Then, after I had given her this letter, while I was doing my daily Bible reading last night, I came across two passages from 1 Peter that echoed the two points I had made to this young lady.

Concerning honoring God with daily choices:
Your life is a journey you must travel with a deep consciousness of God. -- 1 Peter 1:18
Concerning her life's example to her peasant neighbors:
Friends, this world is not your home, so don't make yourselves cozy in it. Don't indulge your ego at the expense of your soul. Live an exemplary life among the natives so that your actions will refute their prejudices. Then they'll be won over to God's side and be there to join in the celebration when he arrives. -- 1 Peter 2:11-12
Again, interesting intersections.

Tuesday, July 17, 2007

Mom --> Broadband

Yea! I just got Mom on broadband!


Friday, July 06, 2007

Why Suicide Bombers are Usually Muslim

Psychology Today has an article that deals with Ten Politically Incorrect Truths About Human Nature. I don't buy the evolutionary assumptions made in the article (the theory explains everything, and a theory that explains everything explains nothing), so I'm hesitant to recommend the article, but one of the "politically-incorrect truths" caught my attention. The author of the article writes:

Suicide missions are not always religiously motivated, but according to Oxford University sociologist Diego Gambetta, editor of Making Sense of Suicide Missions, when religion is involved, the attackers are always Muslim. Why? The surprising answer is that Muslim suicide bombing has nothing to do with Islam or the Quran (except for two lines). It has a lot to do with sex, or, in this case, the absence of sex.

What distinguishes Islam from other major religions is that it tolerates polygyny. By allowing some men to monopolize all women and altogether excluding many men from reproductive opportunities, polygyny creates shortages of available women. If 50 percent of men have two wives each, then the other 50 percent don't get any wives at all.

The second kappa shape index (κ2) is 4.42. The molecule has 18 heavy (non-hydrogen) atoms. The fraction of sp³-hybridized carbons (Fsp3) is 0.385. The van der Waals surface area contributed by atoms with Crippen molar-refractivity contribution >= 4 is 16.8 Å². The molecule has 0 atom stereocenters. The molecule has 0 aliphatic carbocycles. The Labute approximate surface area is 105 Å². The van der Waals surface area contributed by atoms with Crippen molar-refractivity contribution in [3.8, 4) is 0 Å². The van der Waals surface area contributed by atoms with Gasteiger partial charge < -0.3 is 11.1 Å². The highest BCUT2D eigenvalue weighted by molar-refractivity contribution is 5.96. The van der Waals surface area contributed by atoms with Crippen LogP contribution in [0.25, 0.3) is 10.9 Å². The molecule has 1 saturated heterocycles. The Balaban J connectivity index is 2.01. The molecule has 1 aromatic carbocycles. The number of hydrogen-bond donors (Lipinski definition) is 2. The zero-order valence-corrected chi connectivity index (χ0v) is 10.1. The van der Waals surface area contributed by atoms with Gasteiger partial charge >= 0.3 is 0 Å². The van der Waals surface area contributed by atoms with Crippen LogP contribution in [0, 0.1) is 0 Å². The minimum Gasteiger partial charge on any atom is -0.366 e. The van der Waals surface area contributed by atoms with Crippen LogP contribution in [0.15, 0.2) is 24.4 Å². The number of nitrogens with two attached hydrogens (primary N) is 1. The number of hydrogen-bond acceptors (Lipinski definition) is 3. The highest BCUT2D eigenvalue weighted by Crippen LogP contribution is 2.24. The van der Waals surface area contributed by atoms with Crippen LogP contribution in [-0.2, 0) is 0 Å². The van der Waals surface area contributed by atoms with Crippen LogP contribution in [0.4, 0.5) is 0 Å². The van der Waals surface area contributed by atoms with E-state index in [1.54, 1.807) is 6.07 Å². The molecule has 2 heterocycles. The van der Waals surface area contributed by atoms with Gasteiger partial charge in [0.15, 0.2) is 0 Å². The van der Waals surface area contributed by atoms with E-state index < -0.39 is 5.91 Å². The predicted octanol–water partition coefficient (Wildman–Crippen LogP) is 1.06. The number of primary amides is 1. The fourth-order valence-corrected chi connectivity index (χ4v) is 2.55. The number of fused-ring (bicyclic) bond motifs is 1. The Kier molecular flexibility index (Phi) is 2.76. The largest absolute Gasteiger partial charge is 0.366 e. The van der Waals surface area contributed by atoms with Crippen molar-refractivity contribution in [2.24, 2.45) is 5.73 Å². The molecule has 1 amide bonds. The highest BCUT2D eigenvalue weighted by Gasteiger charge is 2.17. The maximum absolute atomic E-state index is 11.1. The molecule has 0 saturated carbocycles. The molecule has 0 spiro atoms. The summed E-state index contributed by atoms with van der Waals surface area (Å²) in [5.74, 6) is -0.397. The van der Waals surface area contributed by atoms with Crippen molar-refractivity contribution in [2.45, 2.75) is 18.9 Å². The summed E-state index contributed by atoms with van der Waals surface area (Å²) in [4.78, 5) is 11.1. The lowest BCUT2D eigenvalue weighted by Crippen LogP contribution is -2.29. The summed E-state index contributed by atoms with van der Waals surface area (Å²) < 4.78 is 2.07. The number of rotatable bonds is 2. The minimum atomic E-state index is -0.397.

So polygyny increases competitive pressure on men, especially young men of low status. It therefore increases the likelihood that young men resort to violent means to gain access to mates. By doing so, they have little to lose and much to gain compared with men who already have wives. Across all societies, polygyny makes men violent, increasing crimes such as murder and rape, even after controlling for such obvious factors as economic development, economic inequality, population density, the level of democracy, and political factors in the region.

However, polygyny itself is not a sufficient cause of suicide bombing. Societies in sub-Saharan Africa and the Caribbean are much more polygynous than the Muslim nations in the Middle East and North Africa. And they do have very high levels of violence. Sub-Saharan Africa suffers from a long history of continuous civil wars—but not suicide bombings.

The other key ingredient is the promise of 72 virgins waiting in heaven for any martyr in Islam. The prospect of exclusive access to virgins may not be so appealing to anyone who has even one mate on earth, which strict monogamy virtually guarantees. However, the prospect is quite appealing to anyone who faces the bleak reality on earth of being a complete reproductive loser.

It is the combination of polygyny and the promise of a large harem of virgins in heaven that motivates many young Muslim men to commit suicide bombings. Consistent with this explanation, all studies of suicide bombers indicate that they are significantly younger than not only the Muslim population in general but other (nonsuicidal) members of their own extreme political organizations like Hamas and Hezbollah. And nearly all suicide bombers are single.

Being a single male wondering where the women are, and remembering the younger years especially, I can understand the motivation that 72 waiting virgins might provide to a hormone-addled young man to do whatever it takes to gain access to that prize.

Monday, July 02, 2007

“Human Spirit” or “Holy Spirit” in Romans 8:26?